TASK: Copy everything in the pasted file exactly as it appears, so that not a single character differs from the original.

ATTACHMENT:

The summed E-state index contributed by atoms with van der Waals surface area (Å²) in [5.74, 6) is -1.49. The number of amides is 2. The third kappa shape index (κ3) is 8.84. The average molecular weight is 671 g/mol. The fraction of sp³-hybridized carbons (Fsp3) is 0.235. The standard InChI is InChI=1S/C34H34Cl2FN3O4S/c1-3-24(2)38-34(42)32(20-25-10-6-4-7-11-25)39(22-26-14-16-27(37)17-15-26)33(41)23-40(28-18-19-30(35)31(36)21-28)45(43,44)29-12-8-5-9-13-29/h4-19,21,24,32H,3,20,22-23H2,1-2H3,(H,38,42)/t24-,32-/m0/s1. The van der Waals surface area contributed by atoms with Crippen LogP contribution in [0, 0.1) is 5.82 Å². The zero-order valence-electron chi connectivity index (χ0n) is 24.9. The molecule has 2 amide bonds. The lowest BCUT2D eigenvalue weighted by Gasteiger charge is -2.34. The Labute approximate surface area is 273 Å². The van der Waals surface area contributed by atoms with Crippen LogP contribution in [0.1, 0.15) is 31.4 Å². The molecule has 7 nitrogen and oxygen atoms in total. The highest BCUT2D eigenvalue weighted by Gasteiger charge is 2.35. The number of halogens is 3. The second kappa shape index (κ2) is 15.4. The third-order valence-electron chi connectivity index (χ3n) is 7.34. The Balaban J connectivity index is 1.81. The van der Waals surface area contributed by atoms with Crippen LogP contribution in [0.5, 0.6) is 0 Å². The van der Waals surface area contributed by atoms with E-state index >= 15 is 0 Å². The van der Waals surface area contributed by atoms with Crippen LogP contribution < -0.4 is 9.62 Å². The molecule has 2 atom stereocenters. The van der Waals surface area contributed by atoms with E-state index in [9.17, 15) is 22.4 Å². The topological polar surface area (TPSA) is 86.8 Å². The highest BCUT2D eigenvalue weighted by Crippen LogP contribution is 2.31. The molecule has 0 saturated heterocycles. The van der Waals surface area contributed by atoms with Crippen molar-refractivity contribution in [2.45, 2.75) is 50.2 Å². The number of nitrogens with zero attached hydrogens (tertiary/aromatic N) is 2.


The summed E-state index contributed by atoms with van der Waals surface area (Å²) in [5.74, 6) is -1.49. The number of amides is 2. The third kappa shape index (κ3) is 8.84. The average molecular weight is 671 g/mol. The fraction of sp³-hybridized carbons (Fsp3) is 0.235. The standard InChI is InChI=1S/C34H34Cl2FN3O4S/c1-3-24(2)38-34(42)32(20-25-10-6-4-7-11-25)39(22-26-14-16-27(37)17-15-26)33(41)23-40(28-18-19-30(35)31(36)21-28)45(43,44)29-12-8-5-9-13-29/h4-19,21,24,32H,3,20,22-23H2,1-2H3,(H,38,42)/t24-,32-/m0/s1. The van der Waals surface area contributed by atoms with Crippen LogP contribution in [0, 0.1) is 5.82 Å². The zero-order valence-electron chi connectivity index (χ0n) is 24.9. The molecule has 2 amide bonds. The lowest BCUT2D eigenvalue weighted by Gasteiger charge is -2.34. The Labute approximate surface area is 273 Å². The van der Waals surface area contributed by atoms with Crippen LogP contribution in [0.1, 0.15) is 31.4 Å². The molecule has 7 nitrogen and oxygen atoms in total. The highest BCUT2D eigenvalue weighted by Gasteiger charge is 2.35. The number of halogens is 3. The second kappa shape index (κ2) is 15.4. The third-order valence-electron chi connectivity index (χ3n) is 7.34. The Balaban J connectivity index is 1.81. The van der Waals surface area contributed by atoms with Crippen LogP contribution in [0.5, 0.6) is 0 Å². The van der Waals surface area contributed by atoms with E-state index >= 15 is 0 Å². The van der Waals surface area contributed by atoms with Crippen LogP contribution < -0.4 is 9.62 Å². The molecule has 2 atom stereocenters. The van der Waals surface area contributed by atoms with E-state index in [9.17, 15) is 22.4 Å². The topological polar surface area (TPSA) is 86.8 Å². The highest BCUT2D eigenvalue weighted by Crippen LogP contribution is 2.31. The molecule has 0 saturated heterocycles. The van der Waals surface area contributed by atoms with Crippen molar-refractivity contribution in [2.45, 2.75) is 50.2 Å². The number of nitrogens with zero attached hydrogens (tertiary/aromatic N) is 2.